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  • Writer's pictureLisa Perry

The Budget Speech 2015 and Financial Planning

Updated: May 2, 2023


Disclaimer: This post in no way constitutes advice. Please contact the office to set up an appointment should you wish to look at restructuring your financial position.

It came, it went but what did it really mean? By now you have heard the low down or perhaps read the 300 page budget speech, perhaps you’ve been following the comments on twitter or giggling at the cartoons on Facebook. As with every year, some of what was expected to happen happened and some things didn’t so we wait in anticipation for next year. Please find below the highlights, which are compliments of the Investec legal advisor’s presentation this morning. Further down the page, I look at what this all means from a financial planning point of view.

What was expected?

Nene is required to raise funds as per below over the next 3 years:

2015/16 = R12 Billion

2016/17 = R15 Billion

2017/18 = R17 Billion

  • VAT was expected to increase, however it was felt that this would influence the poor negatively which would be a bad political move

  • The marginal tax rate was expected to climb for the first time in 20 years at the top level to 42%

  • CGT was expected to be increased, alternatively the rebate decreased

  • A focus on the SA energy crisis was expected

  • And lastly the future of retirement reform, which by the way will still happen, it has just been “postponed” “again”

What changed?

Personal Income Tax rates:

Personal income tax 2015/2016

Taxable income (R)

Tax

0 – 181 900 18% of each

R1 181 901 – 284 100 R32 742 + 26% of amount above R181 900

284 101 – 393 200 R59 314 + 31% of amount above R284 100

393 201 – 550 100 R93 135 + 36% of amount above R393 200

550 101 – 701 300 R149 619 + 39% of amount above R550 100

701 301 & above R208 587 + 41% of amount above R701 300

Rebates

Primary R13 257 (R12 726)

Secondary (65+) R7 407 (R7 110)

Tertiary (75+) R2 466 (R2 367)

  • Effective rate of CGT

Max for individuals & special trusts – 13.65% (13.3%)

Companies – 18.65% (unchanged)

Trusts – 27.31% (26.6%)

  • Rate of tax applicable to trusts – 41%

  • Medical tax credits

R270 pm (R257) for first 2 beneficiaries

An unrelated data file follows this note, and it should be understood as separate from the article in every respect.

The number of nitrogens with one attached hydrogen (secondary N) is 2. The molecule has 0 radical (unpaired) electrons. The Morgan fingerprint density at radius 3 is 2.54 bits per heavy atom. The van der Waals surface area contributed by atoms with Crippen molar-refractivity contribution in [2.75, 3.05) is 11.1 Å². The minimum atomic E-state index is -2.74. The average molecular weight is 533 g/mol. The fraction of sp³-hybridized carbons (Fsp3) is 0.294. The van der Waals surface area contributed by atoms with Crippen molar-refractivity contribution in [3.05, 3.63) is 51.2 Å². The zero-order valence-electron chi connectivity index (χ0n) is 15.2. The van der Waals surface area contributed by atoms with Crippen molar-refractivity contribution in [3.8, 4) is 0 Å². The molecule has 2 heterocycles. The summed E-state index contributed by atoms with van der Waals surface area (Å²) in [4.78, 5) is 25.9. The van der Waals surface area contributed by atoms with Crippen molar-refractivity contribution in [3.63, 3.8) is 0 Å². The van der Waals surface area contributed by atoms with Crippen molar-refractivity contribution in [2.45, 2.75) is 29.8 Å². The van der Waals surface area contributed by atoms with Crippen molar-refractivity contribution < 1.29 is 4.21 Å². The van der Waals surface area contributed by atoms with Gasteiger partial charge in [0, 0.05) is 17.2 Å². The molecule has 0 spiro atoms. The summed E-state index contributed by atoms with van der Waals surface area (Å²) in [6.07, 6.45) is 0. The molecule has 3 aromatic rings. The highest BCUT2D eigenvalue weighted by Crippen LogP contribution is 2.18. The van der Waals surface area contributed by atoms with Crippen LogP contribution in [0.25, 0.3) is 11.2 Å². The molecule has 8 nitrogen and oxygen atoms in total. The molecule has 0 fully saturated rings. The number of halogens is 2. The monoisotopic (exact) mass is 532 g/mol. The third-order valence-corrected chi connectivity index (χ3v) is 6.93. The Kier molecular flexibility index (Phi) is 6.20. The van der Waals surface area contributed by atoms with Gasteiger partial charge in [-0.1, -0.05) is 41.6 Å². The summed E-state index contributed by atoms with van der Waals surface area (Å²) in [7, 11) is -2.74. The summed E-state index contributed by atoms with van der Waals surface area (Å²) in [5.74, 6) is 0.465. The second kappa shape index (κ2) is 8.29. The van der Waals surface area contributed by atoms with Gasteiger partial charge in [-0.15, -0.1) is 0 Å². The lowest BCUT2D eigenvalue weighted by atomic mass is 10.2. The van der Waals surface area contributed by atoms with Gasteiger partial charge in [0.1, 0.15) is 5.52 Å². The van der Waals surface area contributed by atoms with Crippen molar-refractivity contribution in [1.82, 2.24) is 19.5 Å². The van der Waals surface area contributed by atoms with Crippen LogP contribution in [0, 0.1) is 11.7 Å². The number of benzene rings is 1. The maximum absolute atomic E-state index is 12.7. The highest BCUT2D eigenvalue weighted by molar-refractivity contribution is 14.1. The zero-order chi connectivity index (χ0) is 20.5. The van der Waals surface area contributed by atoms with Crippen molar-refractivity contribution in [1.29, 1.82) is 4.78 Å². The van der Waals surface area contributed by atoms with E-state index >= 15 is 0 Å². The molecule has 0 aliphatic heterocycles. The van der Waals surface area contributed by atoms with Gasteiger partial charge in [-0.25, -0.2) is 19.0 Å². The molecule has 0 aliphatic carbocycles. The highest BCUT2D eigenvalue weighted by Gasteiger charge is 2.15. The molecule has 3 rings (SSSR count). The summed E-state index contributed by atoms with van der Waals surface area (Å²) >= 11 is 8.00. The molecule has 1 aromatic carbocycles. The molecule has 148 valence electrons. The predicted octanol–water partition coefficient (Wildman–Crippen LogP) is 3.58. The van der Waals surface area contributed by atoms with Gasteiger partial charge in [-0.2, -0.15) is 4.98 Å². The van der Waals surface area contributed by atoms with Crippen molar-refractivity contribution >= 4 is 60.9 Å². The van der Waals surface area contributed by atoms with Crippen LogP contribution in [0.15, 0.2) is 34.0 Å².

R181 pm (R172) for additional beneficiaries

Effective 1 March 2015

  • Transfer duty rate adjustment, the previous 0% tax band which was R0 – R600 000 of property value has been increased to R0 – R750 000, however a new band has been added for property values over R2 250 001 at R85 000 plus 11% of the value above the R2 250 001.

  • And then the usual, increase in sin taxes, the fuel levy and the electricity levy.

So what are we at The Wholistics Planning Group taking away from this year’s speech?

  • With the increase in maximum tax rates, there becomes a bigger need to utilize endowment contracts as to benefit from the four fund approach (which has remained unchanged), which taxes individuals at a flat rate of 30%, and the reduced CGT rate. Endowment products can also hold shares, although there are trade restrictions. Please note there are other product rules not mentioned here which will affect our decision when looking at this option.

  • R10 000 000 foreign exchange allowance. Let me repeat that R10 000 000, as the general consensus is that the local markets have had their run, investors are looking outside SA for better returns, this is a great opportunity to hold hard currency and make hay while the sun shines offshore.

  • Deferment of retirement, as of 1 March 2015 pension and provident funds will be able to allow members to defer taking their retirement after retirement date. Thus meaning that retirees will not be forced to draw an income off their retirement funds. This allows us to plan your retirement income more effectively using the benefits of retirement products 0% tax rate. There will however be a maximum date enforce at a later stage.

  • TAX FREE savings account come into effect 1 March 2015, we still await to see what the product providers have designed with this regard and how best to utilise this early Christmas present. We will keep you posted.

  • We have the good (above) now for the bad and ugly mixed together: Amendments in 2008 removed the upper age limit at which an individual was required to purchase an annuity if they had an interest in a RA, and excluded retirement fund benefits from the dutiable estate when a member passed away. These amendments have made it possible for some individuals to avoid estate duty by transferring their assets into a RA before their death. In the deceased’s tax calculation, lump sums paid to the estate are subject to the lump sum retirement taxable, however, non-deductible contributions are not subject to the lump sum tax table (or estate duty).

  • To eliminate the potential to avoid estate duty, government proposes that an amount equal to the non-deductible contributions to retirement funds be included in the dutiable estate when a retirement fund member passes away.

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